“I am a Jew, born in Tarsus of Cilicia, but brought up in this city. I studied under Gamaliel and was thoroughly trained in the law of our ancestors. I was just as zealous for God as any of you are today. I persecuted the followers of this Way to their death, arresting both men and women and throwing them into prison, as the high priest and all the Council can themselves testify. I even obtained letters from them to their associates in Damascus, and went there to bring these people as prisoners to Jerusalem to be punished.
“About noon as I came near Damascus, suddenly a bright light from heaven flashed around me. I fell to the ground and heard a voice say to me, ‘Saul! Saul! Why do you persecute me?’
“‘Who are you, Lord?’ I asked.
“ ‘I am Jesus of Nazareth, whom you are persecuting,’ he replied.
Paul shared his hope, strength, and experience with coming to know Jesus some 20 years after his first experience with Him, while he was under arrest and there was an angry mob.
Think for a minute about how Paul, along with the other disciples, spent their lives sharing the good news with others and how you and I are following Jesus today partly because they did.
God uses normal, everyday people to share Jesus with others. He even uses people who act like Paul did prior to His encounter with Jesus—doing the wrong things, hanging with the wrong crowd, and being stubbornly convinced that Jesus was bad news for him, the Jewish people, and the Roman empire. God uses messy people to tell His story because that’s all He has to work with. Messy, broken people aren’t a problem—we are the whole point!
Paul’s testimony is all about the good news and the path he took to come to know the love of God.
Some of the pieces we can pull from his road to Damascus experience are:
1. Religion doesn’t equal reconciliation with God.
Paul is talking to a group of Jewish people. He was Jewish and had studied the scriptures, followed the rules of their religion, and was so passionately opposed to Jesus that he was killing and persecuting Christians. Paul could relate to the crowd because he once was them. There’s probably a little bit of Paul in all of us. We have incomplete or inaccurate information about how God feels about relationship and think that religion is the way to His heart. He simply wants our hearts. Paul is “preaching to the choir” that he used to sing in.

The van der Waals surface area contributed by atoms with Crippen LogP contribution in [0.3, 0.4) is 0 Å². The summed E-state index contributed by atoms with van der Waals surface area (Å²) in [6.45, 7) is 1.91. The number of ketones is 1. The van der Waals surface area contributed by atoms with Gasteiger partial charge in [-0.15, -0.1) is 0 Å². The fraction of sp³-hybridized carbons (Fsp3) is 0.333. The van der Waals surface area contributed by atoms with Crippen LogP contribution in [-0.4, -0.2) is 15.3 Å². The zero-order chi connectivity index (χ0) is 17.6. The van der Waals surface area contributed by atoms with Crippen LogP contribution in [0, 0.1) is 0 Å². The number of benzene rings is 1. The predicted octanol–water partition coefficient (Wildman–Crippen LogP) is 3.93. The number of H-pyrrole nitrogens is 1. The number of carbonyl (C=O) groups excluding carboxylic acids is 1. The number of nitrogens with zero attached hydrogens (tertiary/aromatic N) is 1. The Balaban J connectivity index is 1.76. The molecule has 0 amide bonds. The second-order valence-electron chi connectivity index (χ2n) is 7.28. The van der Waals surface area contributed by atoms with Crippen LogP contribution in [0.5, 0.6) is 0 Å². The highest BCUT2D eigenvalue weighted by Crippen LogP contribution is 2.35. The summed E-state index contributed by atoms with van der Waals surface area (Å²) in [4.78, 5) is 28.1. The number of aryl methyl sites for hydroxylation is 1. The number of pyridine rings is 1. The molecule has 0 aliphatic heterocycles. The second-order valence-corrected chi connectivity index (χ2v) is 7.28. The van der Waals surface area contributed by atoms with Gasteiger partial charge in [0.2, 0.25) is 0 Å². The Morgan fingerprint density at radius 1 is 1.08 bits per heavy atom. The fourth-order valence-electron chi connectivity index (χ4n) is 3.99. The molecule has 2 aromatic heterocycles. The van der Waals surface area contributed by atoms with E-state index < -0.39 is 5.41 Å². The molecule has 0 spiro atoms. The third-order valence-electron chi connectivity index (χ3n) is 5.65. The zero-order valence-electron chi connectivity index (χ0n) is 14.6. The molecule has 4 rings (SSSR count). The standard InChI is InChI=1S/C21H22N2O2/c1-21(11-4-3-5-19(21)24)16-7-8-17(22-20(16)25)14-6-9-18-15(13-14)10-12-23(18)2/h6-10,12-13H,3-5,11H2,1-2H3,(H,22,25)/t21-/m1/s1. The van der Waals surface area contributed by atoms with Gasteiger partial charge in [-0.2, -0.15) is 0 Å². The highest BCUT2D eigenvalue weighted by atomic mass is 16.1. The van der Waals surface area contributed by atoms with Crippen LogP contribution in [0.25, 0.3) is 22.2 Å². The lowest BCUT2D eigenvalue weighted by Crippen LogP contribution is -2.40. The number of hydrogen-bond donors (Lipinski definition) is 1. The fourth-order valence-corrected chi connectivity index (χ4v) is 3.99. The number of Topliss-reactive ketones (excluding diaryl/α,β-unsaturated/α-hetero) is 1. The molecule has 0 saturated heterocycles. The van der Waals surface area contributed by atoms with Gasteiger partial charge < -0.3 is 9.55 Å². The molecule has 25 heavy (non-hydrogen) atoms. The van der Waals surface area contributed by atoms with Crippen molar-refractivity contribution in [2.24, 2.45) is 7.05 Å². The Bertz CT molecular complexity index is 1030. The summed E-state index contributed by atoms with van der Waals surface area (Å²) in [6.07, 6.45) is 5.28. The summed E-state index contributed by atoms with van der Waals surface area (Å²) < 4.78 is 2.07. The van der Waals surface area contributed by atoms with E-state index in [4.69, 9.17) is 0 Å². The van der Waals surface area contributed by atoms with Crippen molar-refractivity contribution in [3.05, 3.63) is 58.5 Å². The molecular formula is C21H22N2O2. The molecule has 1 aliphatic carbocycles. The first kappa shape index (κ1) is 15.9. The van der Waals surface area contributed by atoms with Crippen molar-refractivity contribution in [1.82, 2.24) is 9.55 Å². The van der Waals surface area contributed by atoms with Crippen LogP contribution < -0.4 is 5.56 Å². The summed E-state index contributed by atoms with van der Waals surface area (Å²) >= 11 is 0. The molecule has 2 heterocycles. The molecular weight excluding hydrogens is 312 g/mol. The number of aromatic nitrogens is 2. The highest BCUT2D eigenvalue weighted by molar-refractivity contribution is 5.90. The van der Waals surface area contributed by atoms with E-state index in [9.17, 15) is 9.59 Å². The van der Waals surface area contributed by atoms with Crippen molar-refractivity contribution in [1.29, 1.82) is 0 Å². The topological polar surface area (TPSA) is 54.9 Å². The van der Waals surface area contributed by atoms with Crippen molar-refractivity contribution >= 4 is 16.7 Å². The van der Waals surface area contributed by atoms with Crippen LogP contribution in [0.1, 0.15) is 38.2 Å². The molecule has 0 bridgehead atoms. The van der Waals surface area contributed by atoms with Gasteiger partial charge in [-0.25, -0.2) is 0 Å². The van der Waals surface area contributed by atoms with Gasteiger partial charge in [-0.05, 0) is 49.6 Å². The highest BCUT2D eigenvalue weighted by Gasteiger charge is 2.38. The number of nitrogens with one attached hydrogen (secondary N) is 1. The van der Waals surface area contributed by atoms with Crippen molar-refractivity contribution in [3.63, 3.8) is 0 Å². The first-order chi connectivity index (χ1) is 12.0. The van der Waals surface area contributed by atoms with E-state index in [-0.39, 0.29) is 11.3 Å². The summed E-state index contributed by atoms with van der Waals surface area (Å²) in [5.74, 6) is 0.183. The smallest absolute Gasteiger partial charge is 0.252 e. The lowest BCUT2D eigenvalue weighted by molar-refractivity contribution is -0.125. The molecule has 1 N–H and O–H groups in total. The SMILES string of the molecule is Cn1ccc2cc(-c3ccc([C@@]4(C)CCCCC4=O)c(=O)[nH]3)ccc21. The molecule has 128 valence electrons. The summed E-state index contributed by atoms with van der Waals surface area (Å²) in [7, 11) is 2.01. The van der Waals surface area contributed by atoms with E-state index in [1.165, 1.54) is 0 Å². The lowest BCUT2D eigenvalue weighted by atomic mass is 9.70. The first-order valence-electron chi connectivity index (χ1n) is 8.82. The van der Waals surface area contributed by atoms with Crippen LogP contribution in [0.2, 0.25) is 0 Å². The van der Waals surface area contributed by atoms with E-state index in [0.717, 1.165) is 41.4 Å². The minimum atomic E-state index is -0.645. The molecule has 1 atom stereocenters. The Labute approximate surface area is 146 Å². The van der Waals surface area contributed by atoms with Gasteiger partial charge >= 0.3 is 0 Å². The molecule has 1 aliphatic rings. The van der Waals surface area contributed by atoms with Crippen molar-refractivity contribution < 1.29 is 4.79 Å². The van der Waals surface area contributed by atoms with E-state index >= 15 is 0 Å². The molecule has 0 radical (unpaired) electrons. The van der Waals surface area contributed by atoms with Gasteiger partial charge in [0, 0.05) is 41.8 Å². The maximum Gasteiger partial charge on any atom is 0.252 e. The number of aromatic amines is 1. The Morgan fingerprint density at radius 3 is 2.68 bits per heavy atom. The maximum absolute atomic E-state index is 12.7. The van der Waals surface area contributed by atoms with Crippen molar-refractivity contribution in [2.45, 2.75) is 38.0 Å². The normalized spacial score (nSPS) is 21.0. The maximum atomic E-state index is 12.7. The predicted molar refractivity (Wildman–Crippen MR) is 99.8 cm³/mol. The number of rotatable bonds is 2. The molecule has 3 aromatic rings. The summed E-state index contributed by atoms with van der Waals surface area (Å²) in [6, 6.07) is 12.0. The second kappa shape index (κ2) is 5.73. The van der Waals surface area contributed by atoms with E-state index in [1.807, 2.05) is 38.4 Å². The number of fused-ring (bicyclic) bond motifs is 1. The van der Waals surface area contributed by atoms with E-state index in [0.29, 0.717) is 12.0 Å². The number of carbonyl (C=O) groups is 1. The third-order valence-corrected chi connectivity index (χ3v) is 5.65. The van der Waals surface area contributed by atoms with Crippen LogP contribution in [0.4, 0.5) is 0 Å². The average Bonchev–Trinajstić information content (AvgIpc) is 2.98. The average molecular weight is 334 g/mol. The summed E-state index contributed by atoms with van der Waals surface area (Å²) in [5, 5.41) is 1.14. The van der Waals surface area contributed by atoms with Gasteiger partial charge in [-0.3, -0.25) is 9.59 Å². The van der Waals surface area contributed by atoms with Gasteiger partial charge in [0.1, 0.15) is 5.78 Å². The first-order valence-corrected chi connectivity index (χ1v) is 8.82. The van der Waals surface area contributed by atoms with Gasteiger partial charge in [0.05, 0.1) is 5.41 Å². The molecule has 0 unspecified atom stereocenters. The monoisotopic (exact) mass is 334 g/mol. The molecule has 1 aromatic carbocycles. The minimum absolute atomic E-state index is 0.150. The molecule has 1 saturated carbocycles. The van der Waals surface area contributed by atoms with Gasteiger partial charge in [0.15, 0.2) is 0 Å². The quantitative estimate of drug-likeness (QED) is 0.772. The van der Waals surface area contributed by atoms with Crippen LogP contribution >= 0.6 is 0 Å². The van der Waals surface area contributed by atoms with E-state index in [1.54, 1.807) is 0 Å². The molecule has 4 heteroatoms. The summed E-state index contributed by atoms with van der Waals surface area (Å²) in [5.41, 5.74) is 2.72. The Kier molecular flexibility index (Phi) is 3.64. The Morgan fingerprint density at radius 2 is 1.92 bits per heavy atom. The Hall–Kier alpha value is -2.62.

2. Salvation isn’t on our own merit or will power.
Salvation is through grace and mercy and Jesus alone. We cannot earn our way to heaven. We can never do or be enough of anything to be good enough. When God literally knocked Paul (still Saul at the time) to the ground, it wasn’t because Paul was on a winning streak. It wasn’t punishment, wrath, or judgement. It was unconditional love. Sometimes God has to do drastic things to get our attention.
3. We must be humbled before we can fully understand or receive His mercy.
Paul most definitely wasn’t headed to Damascus on a mission of mercy, and he didn’t have a humble heart. He was on a path to destruction and self-righteousness. Even though he didn’t follow Jesus or claim to know Him yet, he sure seemed to be afraid of what Jesus was doing. Instead of marching into Damascus the way he had planned, he was literally led by the hand because he was totally blind. He had to be humbled the hard way.
4. We are born with a purpose and we are saved for a purpose.
Paul went towards Damascus with a plan and an agenda. Jesus gave him a whole different agenda according to the calling that had been placed on his life before he was even born. Our job is to step into the purpose God has for our lives and allow His power to work in and through us. His plans rarely look like what we had planned or expected.
Thought of the day: When was the last time you shared any of your experiences with Jesus to give hope to someone that needs to meet Him? What’s stopping you?
Prayer: Father God, thank You that You want to be in relationship with us. Help me to share my hope, strength, and experience with someone that doesn’t know You. Give me courage to step into Your purpose with humility and gratitude. In Jesus’ name, Amen.